SCIENCE

Ancient Footprints In Kenya May Show A Homo Erectus Hunting Party

04/22/2015 06:12 am ET | Updated Apr 22, 2015
Brian Richmond

At some point, our earliest ancestors stopped relying solely on foraging and scavenging and started to hunt, learning to stalk and kill their food. Prehistoric footprints found in Kenya may help pinpoint the moment that transition took place.

The footprints, found along a lake, were left behind by several of our Homo erectus ancestors roughly 1.5 million years ago and were first described in a 2009 study. Researchers determined that our forefathers walked much like humans do today.

But a more recent examination of the footprints suggests additional details about those ancestors' movements.

“What we can say is that we have a number of individuals, probably males, that are moving across a lake shore in a way that is consistent with how carnivores move,” Neil Roach, a palaeoanthropologist at the American Museum of Natural History in New York, told Nature.

Roach led a team to the site near the Kenyan village of Ileret, located close to the border with Ethiopia, and found 483 more prints, including those of hippos, crocodiles and birds. Among those imprints, they found 99 hominin prints made by the group of Homo erectus, according to an abstract of the research presented at the 2015 Paleoanthropology Society meeting in San Francisco.

A comparison shows one of the prints next to a modern human foot:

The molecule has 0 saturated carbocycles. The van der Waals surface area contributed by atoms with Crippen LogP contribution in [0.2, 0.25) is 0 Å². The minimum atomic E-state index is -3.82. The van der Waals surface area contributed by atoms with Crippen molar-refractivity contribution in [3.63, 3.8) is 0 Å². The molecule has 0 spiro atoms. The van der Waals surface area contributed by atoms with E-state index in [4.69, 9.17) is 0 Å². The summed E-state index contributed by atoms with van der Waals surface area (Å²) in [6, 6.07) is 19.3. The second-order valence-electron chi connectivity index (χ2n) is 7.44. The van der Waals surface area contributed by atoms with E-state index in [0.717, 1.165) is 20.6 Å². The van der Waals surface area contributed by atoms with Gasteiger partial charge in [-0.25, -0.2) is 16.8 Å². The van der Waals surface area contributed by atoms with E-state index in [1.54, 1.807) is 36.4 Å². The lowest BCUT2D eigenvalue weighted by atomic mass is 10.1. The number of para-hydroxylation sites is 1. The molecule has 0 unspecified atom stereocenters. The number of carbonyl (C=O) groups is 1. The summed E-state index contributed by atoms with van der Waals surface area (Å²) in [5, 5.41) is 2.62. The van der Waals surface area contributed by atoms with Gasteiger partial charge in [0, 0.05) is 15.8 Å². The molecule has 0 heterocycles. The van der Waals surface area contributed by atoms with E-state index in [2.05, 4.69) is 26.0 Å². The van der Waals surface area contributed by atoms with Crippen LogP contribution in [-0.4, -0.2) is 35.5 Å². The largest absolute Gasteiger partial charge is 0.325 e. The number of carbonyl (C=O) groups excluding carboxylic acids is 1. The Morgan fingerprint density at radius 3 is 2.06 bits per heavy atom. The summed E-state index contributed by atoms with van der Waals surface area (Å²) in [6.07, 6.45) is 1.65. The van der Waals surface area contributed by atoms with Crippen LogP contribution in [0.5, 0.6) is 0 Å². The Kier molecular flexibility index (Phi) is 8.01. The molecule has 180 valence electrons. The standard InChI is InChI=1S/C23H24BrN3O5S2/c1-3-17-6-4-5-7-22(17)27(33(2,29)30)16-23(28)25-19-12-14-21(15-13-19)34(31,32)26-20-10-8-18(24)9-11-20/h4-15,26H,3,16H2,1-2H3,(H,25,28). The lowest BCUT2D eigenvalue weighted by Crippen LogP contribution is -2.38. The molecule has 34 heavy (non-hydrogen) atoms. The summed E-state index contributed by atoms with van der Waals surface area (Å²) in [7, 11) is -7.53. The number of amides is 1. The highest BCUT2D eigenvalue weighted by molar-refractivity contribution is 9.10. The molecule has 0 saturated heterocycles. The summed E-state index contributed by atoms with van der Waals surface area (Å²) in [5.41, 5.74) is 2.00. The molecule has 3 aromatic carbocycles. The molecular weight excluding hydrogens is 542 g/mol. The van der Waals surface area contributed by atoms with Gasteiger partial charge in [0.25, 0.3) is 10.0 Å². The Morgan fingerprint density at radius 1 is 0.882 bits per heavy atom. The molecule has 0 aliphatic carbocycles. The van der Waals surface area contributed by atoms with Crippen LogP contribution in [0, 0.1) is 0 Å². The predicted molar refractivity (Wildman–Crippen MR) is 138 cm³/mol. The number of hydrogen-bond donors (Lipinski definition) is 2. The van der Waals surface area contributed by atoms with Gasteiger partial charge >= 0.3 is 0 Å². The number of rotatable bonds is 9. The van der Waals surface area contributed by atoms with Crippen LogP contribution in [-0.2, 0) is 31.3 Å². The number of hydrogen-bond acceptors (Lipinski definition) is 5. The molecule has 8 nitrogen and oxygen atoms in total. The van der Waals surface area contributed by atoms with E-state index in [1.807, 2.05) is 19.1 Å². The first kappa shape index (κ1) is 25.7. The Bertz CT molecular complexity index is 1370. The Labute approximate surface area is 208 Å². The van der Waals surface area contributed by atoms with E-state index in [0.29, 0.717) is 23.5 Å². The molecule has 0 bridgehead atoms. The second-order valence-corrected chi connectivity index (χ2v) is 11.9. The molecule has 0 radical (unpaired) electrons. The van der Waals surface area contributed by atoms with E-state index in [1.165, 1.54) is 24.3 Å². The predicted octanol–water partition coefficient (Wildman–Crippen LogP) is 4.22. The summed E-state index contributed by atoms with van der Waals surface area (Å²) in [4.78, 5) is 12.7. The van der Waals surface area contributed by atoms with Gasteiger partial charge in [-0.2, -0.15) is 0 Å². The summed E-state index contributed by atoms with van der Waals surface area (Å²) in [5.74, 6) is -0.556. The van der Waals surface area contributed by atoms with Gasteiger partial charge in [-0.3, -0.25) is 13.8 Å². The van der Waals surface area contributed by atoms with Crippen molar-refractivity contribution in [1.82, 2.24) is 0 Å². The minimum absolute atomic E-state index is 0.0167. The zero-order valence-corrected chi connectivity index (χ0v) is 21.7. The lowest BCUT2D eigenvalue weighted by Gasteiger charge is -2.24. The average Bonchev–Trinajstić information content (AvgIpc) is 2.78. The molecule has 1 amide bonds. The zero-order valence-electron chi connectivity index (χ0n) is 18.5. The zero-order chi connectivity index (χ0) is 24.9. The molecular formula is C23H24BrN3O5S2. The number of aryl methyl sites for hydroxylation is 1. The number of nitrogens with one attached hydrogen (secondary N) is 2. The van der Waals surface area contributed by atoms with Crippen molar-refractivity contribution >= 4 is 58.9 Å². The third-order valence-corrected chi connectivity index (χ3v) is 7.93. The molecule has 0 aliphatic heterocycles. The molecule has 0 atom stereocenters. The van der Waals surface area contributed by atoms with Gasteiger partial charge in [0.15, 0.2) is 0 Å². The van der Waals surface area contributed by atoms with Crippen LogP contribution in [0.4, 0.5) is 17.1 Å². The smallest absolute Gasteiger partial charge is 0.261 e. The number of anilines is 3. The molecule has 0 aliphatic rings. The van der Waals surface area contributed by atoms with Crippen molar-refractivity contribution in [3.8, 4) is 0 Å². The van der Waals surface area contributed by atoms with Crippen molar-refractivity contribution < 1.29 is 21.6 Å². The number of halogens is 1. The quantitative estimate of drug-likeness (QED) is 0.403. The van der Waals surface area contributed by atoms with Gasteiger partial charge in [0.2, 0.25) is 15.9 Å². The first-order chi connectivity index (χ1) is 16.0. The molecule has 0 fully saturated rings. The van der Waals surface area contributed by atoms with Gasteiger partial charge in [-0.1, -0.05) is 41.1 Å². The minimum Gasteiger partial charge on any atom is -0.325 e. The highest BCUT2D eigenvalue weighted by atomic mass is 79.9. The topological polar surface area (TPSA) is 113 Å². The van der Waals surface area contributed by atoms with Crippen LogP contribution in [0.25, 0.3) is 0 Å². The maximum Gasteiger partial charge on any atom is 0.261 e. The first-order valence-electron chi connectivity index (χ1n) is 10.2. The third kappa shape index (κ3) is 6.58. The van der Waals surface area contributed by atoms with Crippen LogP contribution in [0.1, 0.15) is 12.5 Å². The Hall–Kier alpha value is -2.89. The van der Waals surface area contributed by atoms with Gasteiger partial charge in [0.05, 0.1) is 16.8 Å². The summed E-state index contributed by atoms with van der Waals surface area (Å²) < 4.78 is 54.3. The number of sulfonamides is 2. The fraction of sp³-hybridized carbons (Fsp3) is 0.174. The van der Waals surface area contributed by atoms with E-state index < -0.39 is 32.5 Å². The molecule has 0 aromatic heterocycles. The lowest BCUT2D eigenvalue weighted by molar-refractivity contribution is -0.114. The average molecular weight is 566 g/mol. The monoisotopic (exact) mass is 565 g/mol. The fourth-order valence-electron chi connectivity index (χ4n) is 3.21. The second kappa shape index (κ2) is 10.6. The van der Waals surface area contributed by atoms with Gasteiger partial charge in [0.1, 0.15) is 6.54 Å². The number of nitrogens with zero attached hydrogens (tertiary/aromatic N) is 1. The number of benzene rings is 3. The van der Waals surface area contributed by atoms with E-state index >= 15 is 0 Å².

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footprint

The prints were accumulated over just a few days, and reveal that the hominins were likely moving along the lakeshore in groups and "spent disproportionate amounts of time in near-water habitats, relative to where they died and were preserved."

Roach told Nature that the movements around the lake were similar to the movements made by other animals on the hunt, and the fact that they were all adult males suggested a level of cooperation. Specifically, he said they may have been cooperating in a hunt for antelope or wildebeest.

But not everyone is convinced.

“Who knows what they’re doing there,” Curtis Marean, a palaeoanthropologist at Arizona State University in Tempe, told the journal. “It could be a group hunt, but it could also be lakeshore foraging.”

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